Lens coupling is a special technique for coupling two optical fibers. In this coupling principle, which is used in the lens connector, the optical fibers to be coupled have a lens-shaped cut through which as much of the radiation as possible is fed into the second optical fiber at the transition point.
Lens coupling is also known as convex coupling. In this type of coupling, in contrast to oblique ground-glass coupling and face-to-face coupling, both optical fibers have a direct physical contact, Physical Contact( PC). Lens coupling uses an expanded beam technique. Here, the light beam at the end of the optical fiber is magnified and parallelized by a spherical lens. The second ball lens, which receives the light beam, focuses the broadened light beam so that the second optical fiber receives the light beam.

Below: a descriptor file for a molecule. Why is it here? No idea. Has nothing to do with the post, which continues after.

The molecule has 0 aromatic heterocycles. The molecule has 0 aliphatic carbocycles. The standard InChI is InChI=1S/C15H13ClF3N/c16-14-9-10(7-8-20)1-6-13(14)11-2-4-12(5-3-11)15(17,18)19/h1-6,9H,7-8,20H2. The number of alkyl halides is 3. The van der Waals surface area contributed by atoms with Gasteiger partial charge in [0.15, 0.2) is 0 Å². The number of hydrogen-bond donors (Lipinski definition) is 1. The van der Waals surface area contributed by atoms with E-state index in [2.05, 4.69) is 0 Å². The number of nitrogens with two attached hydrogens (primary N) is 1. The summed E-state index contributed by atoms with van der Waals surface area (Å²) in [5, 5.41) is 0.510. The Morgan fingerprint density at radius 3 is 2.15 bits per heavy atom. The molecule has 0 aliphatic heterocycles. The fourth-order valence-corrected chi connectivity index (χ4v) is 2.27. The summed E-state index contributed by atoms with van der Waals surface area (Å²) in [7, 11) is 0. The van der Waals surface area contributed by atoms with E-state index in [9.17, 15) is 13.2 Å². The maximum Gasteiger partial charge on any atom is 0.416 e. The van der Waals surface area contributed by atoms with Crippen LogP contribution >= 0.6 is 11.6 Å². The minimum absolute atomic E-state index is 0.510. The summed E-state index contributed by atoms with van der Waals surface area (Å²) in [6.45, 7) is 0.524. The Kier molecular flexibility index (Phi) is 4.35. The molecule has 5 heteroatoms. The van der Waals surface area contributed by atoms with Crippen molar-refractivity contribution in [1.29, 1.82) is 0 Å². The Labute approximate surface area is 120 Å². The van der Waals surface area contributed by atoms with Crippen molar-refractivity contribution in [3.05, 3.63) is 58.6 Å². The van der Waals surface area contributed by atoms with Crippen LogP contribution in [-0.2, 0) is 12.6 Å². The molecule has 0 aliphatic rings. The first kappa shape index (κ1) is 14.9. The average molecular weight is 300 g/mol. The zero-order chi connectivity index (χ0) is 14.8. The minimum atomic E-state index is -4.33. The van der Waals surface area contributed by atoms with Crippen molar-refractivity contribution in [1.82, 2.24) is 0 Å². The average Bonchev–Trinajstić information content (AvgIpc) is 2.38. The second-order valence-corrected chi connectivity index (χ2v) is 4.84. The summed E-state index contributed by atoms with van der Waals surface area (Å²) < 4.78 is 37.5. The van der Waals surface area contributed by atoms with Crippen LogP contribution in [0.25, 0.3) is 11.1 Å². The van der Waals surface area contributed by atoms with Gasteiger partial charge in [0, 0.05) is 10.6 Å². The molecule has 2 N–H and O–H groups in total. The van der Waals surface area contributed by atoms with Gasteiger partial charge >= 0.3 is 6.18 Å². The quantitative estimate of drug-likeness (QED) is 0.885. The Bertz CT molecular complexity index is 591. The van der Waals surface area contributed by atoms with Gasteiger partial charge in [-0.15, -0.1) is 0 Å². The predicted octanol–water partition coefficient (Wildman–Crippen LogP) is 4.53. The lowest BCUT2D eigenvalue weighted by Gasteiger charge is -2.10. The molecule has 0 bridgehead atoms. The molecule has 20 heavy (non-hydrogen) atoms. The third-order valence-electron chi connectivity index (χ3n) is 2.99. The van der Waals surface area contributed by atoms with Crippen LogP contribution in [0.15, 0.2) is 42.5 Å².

Compared to face-to-face coupling, lens coupling has the advantage of higher return loss, resulting in fewer reflections that reduce the light energy to be transmitted. However, it exhibits mechanical wear due to the direct contact of both optical fibers. The return loss reaches values around 30 dB when the two end faces are in physical contact. With precise mechanical grinding, values of 40 dB and more are achieved.
The EBO connector, whose lenses are spherical or hemispherical, has a certain similarity to the lens connector.